That decency is a beautiful entree into a leader that we both admire, respect, and love in many ways. Nelson Mandela as a leader spent 27 years fighting for dignity, respect, decency, justice, truth, and transparency. You’ve probably had many Mandela Moments, but can you take us back to one specific moment? What was the moment? Can you describe it to us? How did you feel at that time?
I talked about it. I had many Mandela Moments growing up. It was when I started building Duke CE and the brand on the ground and trying to embed agility into management and leadership. I remember when Mandela talks about how the power of education extends beyond the developmental skills we need for economic success. We can contribute to nation-building and reconciliation. That Mandela Moment was when I was trying to build this brand and giving up. I thought, “What would Mandela say at this moment?”
Did you have a conversation?
I did. I was sitting back in our offices with one of my colleagues. I used the phrase, “The power of education extends beyond the developmental skills we need for economic success.” It can contribute to nation-building. I said to her, “This is what we are building.” She said, “I get it now.” That is how we got the team together. That ‘Mandela Moment’ said, “We are not doing it for us. We are not doing it for Duke itself. We are doing it for our country as a nation-building project.” Duke was nation-building. We are going to contribute to this moment as part of our nation-building.
For me, that was that moment in time. We had to realize that we had to make some smart trade-offs. We had to understand that there would be lots of challenges coming our way, but we also knew that along the road, there would be success coming. Instead of thinking about all the things that can’t happen, we are thinking about all the possibilities and the best types of leadership that can happen through Duke in our country and ensuring we show those opportunities.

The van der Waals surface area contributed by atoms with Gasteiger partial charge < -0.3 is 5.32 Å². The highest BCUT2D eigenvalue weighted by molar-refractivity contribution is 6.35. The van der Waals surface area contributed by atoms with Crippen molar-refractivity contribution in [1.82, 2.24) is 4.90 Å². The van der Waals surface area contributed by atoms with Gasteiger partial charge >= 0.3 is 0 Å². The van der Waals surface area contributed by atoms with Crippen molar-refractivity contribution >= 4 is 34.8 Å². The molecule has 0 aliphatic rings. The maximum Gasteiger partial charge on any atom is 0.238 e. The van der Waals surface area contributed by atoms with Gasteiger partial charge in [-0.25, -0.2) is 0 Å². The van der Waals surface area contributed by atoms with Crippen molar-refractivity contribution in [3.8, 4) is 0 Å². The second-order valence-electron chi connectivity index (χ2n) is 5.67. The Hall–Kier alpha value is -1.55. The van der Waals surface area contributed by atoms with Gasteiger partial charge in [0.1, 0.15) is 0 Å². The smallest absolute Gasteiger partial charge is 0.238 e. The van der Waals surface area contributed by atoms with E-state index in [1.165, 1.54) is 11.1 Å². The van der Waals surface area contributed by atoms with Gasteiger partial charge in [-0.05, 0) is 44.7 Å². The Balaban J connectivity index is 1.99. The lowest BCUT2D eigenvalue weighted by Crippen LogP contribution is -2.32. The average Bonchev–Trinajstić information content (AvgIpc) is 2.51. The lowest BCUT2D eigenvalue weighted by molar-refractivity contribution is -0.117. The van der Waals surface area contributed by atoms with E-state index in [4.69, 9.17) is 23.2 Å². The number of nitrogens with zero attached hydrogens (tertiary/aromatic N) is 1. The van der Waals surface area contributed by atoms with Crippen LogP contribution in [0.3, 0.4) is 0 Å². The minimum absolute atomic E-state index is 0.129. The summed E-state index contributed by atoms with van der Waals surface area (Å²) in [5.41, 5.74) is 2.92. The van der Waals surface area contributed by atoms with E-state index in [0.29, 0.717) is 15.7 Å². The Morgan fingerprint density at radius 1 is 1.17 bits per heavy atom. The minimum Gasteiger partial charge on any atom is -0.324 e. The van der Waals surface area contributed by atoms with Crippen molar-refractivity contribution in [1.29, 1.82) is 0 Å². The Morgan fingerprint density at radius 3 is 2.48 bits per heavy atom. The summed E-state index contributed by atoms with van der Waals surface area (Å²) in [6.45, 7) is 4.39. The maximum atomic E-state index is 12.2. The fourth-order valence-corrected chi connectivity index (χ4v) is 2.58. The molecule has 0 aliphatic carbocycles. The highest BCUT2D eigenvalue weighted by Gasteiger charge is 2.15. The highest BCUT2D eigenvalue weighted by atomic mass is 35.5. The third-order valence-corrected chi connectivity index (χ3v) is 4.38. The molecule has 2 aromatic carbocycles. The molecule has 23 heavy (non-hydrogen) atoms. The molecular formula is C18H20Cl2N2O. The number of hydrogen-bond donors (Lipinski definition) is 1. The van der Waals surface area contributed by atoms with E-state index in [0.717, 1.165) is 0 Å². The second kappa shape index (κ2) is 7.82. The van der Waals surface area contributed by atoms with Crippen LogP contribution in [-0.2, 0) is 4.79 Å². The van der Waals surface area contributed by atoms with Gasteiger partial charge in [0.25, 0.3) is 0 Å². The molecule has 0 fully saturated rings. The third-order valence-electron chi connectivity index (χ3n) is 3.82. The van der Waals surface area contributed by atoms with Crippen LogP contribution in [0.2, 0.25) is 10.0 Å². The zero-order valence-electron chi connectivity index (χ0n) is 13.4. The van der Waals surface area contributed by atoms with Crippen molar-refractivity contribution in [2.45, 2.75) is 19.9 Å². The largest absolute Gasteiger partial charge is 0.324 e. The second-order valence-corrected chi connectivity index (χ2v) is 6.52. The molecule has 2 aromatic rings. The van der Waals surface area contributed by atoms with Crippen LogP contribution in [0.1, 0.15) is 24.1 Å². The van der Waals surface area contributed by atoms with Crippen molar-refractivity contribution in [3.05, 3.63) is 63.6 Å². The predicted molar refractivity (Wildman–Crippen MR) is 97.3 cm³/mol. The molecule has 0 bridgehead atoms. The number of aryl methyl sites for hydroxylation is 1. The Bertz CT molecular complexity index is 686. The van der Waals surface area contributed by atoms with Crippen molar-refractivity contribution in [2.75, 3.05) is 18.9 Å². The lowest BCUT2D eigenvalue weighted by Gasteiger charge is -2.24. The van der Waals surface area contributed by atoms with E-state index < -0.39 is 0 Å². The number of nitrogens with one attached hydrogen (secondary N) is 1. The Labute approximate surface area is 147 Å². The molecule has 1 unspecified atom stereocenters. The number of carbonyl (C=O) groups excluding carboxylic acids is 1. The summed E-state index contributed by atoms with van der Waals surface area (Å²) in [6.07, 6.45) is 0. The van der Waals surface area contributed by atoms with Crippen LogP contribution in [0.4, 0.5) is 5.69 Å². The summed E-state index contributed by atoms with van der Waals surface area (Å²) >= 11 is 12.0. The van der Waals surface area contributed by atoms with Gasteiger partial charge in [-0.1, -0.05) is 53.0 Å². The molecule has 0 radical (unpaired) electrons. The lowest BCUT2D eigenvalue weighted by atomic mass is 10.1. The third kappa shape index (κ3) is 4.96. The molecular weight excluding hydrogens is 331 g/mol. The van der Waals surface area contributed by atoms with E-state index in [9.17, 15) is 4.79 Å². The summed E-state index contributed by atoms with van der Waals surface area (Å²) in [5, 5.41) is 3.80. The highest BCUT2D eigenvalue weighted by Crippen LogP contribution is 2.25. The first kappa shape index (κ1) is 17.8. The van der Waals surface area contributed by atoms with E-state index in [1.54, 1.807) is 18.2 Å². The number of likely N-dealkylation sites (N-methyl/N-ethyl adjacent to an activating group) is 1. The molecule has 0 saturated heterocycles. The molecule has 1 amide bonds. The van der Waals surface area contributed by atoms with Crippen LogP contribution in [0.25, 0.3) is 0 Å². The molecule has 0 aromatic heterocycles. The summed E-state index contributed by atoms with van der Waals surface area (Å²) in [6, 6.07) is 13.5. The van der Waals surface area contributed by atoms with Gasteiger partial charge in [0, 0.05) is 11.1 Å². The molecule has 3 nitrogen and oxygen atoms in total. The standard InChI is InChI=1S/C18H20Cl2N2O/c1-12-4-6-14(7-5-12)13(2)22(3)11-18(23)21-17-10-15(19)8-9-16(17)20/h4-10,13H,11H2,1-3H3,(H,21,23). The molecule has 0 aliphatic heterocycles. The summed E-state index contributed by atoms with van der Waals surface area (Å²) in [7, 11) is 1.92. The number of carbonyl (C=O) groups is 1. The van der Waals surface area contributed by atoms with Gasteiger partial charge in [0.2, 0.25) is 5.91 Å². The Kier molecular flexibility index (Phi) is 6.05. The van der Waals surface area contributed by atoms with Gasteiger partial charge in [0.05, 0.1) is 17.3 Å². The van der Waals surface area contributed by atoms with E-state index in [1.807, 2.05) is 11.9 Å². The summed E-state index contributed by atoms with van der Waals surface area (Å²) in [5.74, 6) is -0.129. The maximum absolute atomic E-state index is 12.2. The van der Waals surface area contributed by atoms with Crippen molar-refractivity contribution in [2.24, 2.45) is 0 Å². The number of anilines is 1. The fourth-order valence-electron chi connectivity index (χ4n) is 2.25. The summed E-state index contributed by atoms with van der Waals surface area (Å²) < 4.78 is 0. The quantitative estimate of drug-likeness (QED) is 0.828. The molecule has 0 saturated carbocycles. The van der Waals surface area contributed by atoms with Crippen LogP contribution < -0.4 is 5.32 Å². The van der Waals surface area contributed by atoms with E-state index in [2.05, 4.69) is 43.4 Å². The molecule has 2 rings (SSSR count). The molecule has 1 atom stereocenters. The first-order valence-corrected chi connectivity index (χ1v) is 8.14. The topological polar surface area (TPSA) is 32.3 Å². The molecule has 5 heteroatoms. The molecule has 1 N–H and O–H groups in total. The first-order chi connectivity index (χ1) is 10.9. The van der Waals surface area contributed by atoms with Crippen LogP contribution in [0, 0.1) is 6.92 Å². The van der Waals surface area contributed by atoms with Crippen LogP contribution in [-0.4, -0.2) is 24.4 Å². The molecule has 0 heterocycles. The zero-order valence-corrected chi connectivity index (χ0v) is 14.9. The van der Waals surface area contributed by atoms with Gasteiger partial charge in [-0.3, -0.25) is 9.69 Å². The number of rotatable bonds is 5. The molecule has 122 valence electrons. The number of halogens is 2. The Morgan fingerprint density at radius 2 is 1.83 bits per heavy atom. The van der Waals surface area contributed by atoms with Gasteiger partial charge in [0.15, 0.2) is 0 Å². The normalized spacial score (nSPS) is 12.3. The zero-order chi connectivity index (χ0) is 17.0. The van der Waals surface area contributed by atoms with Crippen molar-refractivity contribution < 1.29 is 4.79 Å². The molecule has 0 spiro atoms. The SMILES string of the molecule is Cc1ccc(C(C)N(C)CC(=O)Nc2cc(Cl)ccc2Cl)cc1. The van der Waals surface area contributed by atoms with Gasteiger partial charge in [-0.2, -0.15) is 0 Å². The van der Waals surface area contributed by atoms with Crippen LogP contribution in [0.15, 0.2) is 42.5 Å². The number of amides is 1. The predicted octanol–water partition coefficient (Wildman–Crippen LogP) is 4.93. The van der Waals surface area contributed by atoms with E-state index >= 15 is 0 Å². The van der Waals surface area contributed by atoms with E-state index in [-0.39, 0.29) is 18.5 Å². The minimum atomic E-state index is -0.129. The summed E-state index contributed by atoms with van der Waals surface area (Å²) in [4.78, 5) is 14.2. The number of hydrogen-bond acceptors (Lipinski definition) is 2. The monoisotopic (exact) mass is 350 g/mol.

What year is that?
This was in 2009. When things were going bad as I alluded to, we said, “This is our moment regarding nation-building. This project we are doing building Duke CE on the ground is a nation-building agenda.” We’re contributing to the economic possibilities of our country, not just from a growth perspective. We are talking about people’s growth. That’s how the teams felt at that moment in time.
That’s such a powerful story. You’ve taken Duke way beyond contributing to South Africa as a nation but your impact on the world. Share with us. How did that step up several gears to put you into this role with this vital purpose in the world? What created that quantum leap for you?
Africa has fantastic opportunities for leaders to learn globally. We can experiment. We understand resilience and failure, but most importantly, we are positive and hardworking as a nation. We are determined that this is possible. There was a massive opportunity for the global organization to see this team as a promising startup but, more importantly, that these models could be replicated elsewhere. People like you, Anne, can be taken from Africa into the next part of the world. It’s called great leadership.
We’re exporting talent from one end to the other instead of importing talent. For me, that was around how we transport our talent around the world because we never know the answer to no and impossible. We know it’s possible because we understand that failure comes our way. There will be setbacks in our way, but we also understand that we can change that more positively for us.
I’ve taken teams and transferred them to Asia. I’ve taken them to the UK and back to the US. For me, it was taking the recipe of South Africa’s hardworking nation. It’s a nation of determination. It’s a nation that sees failure as an opportunity, that sees hope, and that can dream big. We saw this with Nelson Mandela’s perseverance and resilience. We have that as a nation.